Not all of the 150,000 people organizers expect at Myrtle Edwards Park over two days have the stereotypical stoner look. Cooke has short, brown hair; and though he's credited with helping found the event, people still ask if he's a cop.
Even one of Seattle's former top cops has thrown his support behind Hempfest.
"Hempfest consistently draws a wide diversity of people united around the idea that the prohibition of marijuana is ridiculous," said former Seattle police Chief Norm Stamper, who spoke at last year's rally. Stamper was scheduled to speak this year, too, but backed out this month because of a book project.
"My take from a distance is that Vivian has mixed his passion with a lot of skills to make it work," he said.
In 1987, McPeak formed the Seattle Peace Heathens Community Action Group, which ultimately grew to form the Hempfest organizing crew.
The group organized a Gas Works Park peace vigil in 1990, protesting the Gulf War. McPeak said drug advocate Timothy Leary came to visit, as did beat poet Allen Ginsberg during the six months it lasted. The protesters sang, meditated and one day invited a speaker from a marijuana law reform group.
But the speaker never showed. Cooke, who for months had passed out marijuana handouts on University Way, turned to McPeak.
"Let's put a pot rally together," McPeak recalls him saying.
As a result, Hempfest started in the spring of 1991 as the Washington Hemp Expo, drawing about 500 people to Volunteer Park. Attendance quadrupled the following year when it took the current name, and jumped to 5,000 people in 1993 -- a year that featured blatant marijuana smoking in the "Bong-a-Thon," but didn't come with major repercussions from police.
Police said about 60 people were cited for illegal marijuana use at the 1997 Hempfest, and about a third of that number were arrested at the event the following year. In 2001 -- the year Hempfest became a two-day event -- a West Precinct police commander told the Seattle P-I that there was only one arrest.
Police in the past have taken low-key approach to policing pot use at Hempfest.
A Seattle police spokesman said the department will have an "enhanced presence" this weekend for crowd control. But police aren't expecting anything worse than previous years.
Hempfest organizers estimated that close to 200,000 people came to the 2003 Hempfest in Myrtle Edwards Park, and they expect about 150,000 this weekend.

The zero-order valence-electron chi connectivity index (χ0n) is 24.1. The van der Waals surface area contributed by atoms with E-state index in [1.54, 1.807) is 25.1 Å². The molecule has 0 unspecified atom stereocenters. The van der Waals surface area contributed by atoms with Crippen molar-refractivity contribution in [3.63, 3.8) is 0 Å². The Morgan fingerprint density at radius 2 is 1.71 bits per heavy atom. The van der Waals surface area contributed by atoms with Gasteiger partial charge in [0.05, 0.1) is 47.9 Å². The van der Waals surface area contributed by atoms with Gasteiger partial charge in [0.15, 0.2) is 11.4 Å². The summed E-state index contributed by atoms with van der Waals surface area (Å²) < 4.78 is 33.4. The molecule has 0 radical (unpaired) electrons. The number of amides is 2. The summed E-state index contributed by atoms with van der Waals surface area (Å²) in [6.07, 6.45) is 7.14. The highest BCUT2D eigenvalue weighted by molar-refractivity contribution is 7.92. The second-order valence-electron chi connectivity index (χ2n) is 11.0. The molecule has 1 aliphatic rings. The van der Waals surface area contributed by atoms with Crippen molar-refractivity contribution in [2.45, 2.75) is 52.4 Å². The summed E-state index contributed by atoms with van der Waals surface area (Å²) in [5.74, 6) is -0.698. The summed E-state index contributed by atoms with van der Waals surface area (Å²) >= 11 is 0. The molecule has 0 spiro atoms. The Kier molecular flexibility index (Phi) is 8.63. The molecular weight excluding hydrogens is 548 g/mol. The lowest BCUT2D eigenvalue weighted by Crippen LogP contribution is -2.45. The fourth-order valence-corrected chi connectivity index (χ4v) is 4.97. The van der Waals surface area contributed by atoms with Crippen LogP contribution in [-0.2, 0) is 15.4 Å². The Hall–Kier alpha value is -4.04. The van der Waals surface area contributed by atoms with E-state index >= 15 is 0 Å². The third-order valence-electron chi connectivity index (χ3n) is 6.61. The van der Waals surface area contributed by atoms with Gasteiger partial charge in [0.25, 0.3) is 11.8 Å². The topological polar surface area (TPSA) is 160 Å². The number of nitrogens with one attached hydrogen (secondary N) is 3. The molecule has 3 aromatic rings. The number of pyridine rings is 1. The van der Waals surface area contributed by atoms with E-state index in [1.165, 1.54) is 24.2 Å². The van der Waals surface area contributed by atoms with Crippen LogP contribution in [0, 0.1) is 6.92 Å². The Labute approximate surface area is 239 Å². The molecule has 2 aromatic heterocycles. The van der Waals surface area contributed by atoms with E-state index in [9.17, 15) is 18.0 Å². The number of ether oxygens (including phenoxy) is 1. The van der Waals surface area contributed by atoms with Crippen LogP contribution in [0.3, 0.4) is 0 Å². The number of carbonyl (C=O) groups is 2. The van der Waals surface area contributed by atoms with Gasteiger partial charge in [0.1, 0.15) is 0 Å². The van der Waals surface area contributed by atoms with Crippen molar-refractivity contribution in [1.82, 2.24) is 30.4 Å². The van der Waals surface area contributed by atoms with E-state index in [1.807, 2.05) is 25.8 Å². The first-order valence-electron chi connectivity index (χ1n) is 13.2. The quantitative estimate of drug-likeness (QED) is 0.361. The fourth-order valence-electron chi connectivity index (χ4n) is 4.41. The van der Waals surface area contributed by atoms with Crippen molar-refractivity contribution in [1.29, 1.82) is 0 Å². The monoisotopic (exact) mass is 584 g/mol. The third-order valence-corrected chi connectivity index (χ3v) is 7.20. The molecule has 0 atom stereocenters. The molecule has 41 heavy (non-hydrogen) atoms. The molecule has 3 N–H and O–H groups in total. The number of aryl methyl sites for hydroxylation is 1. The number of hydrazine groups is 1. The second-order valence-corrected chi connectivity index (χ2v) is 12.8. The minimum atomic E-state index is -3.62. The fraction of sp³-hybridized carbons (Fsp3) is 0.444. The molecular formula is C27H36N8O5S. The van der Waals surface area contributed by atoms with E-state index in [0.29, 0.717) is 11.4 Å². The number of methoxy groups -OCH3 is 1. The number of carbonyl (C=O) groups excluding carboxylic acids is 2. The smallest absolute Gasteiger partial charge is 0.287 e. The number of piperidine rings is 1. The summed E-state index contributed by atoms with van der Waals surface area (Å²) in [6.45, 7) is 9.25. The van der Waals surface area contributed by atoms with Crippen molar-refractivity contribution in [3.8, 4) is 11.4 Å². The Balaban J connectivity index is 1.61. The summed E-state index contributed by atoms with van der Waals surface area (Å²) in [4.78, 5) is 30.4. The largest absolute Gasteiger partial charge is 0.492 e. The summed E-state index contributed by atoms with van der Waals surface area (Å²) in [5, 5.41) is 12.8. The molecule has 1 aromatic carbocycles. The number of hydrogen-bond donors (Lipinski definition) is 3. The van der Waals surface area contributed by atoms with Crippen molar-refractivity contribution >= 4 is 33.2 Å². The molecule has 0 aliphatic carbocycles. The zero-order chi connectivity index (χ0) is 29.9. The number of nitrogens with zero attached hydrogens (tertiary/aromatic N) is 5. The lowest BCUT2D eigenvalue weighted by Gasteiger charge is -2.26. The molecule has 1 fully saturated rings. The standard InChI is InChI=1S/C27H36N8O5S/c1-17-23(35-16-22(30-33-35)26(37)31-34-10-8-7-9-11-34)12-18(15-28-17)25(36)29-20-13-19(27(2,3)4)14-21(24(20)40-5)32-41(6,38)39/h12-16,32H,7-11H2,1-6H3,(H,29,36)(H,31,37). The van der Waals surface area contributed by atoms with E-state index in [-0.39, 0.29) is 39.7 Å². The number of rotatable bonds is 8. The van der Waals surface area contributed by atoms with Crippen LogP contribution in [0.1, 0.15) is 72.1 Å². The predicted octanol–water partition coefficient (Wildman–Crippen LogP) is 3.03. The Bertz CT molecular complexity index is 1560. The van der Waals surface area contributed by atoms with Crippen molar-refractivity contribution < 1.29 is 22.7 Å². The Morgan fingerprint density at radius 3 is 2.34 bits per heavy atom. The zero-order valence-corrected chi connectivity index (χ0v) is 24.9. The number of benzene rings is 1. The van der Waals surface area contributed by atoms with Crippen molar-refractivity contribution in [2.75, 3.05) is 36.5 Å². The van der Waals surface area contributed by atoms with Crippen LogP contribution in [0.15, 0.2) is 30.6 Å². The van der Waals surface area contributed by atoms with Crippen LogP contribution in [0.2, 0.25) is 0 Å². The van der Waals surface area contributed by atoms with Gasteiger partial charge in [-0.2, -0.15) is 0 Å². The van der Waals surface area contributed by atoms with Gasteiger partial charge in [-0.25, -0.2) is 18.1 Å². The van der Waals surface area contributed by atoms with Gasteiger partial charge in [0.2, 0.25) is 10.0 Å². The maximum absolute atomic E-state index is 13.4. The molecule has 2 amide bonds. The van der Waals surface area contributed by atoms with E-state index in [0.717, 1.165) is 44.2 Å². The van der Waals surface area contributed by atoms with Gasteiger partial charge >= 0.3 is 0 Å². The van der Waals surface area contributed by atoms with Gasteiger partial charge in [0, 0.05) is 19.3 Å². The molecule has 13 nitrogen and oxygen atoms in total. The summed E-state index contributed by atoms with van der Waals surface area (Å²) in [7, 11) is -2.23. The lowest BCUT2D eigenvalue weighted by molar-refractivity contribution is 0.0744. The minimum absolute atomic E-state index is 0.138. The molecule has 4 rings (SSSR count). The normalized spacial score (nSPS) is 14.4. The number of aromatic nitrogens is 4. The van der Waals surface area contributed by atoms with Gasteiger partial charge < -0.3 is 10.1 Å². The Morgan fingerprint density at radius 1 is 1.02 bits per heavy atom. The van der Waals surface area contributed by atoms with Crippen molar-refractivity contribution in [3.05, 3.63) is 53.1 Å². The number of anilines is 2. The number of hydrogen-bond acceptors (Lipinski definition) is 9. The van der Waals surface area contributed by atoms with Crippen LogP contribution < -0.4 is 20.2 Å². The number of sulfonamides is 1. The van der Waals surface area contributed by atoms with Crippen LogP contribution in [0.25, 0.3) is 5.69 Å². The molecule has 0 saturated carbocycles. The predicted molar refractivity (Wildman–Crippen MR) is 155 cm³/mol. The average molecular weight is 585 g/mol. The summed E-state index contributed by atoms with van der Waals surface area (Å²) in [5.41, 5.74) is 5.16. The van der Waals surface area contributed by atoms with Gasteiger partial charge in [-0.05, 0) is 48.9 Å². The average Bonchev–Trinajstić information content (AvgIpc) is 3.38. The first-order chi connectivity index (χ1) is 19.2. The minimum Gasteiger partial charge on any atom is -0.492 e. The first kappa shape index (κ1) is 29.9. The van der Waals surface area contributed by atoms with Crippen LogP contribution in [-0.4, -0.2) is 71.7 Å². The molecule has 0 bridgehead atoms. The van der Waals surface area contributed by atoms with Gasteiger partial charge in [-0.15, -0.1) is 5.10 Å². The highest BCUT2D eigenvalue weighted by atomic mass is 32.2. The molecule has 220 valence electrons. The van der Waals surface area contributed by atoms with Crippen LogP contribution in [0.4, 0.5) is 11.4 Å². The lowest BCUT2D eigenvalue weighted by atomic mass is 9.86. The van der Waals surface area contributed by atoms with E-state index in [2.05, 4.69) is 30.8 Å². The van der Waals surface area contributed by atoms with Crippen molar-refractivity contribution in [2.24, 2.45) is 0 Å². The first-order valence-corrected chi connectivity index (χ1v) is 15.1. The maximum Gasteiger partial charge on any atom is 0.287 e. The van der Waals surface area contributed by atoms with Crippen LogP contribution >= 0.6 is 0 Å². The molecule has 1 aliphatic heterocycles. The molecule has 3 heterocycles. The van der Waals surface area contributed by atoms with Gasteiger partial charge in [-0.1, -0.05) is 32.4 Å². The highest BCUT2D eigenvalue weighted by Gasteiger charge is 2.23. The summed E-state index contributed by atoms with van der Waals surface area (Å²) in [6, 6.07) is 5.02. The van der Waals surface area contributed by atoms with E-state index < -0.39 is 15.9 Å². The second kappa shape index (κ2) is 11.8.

McPeak and a core group of about 100 volunteers plan the event year-round and pay more than half the estimated $180,000 production bill with vending revenue.
Last year's event was marred by access problems and restrictions forced by the construction of the neighboring Olympic Sculpture Park. As a result, space for Hempfest vendors in 2006 was reduced, and event organizers lost an estimated $27,000 in revenue, volunteer coordinator Katie Morse said.
The tiff between the Seattle Art Museum and Hempfest was fueled when a crowd overran a construction fence at the sculpture park, causing about $16,500 in damage that SAM officials demanded that the pot advocates pay for. They did -- after their lawyers went back and forth with city officials.
This year, Morse said SAM is "being very cooperative," and museum spokeswoman Cara Egan said employees there are "really looking forward to the event."
If anything, Seattle's marijuana laws have been reformed somewhat since Hempfest's inception.
A month after the 2003 Hempfest, Seattle voters passed an initiative making the investigation, arrest and prosecution of marijuana offenses, when the drug was intended for adult personal use, the lowest law enforcement priority.
Medical marijuana has been legal in Washington since 1998, and four years ago McPeak received a doctor's authorization for the drug. He uses it to remedy a colon disease and a condition that causes burning pain.
A former cocaine and heroin addict, McPeak doesn't advocate children smoking pot and says Hempfest isn't an excuse to get stoned in the park.
Looking back at how things have changed since the first Hempfest, McPeak has hope for marijuana reform on the horizon, and it's no longer just a pipe dream.
"No political or human rights movement in America has made it this far without eventually winning," McPeak said. "It's just a matter of time."
Going To Hempfest
# Event hours are 10 a.m. to 8 p.m., Saturday and Sunday.
# No dogs, narcotics, alcohol, weapons, camping or unauthorized vending is allowed.
# Admission to the Seattle Hempfest is free.
# Travel author Rick Steves speaks at 1:30 p.m. Sunday on the Hemposium Stage.
# For a full list of performers and speakers, go to www.hempfest.org/drupal/?q=node/14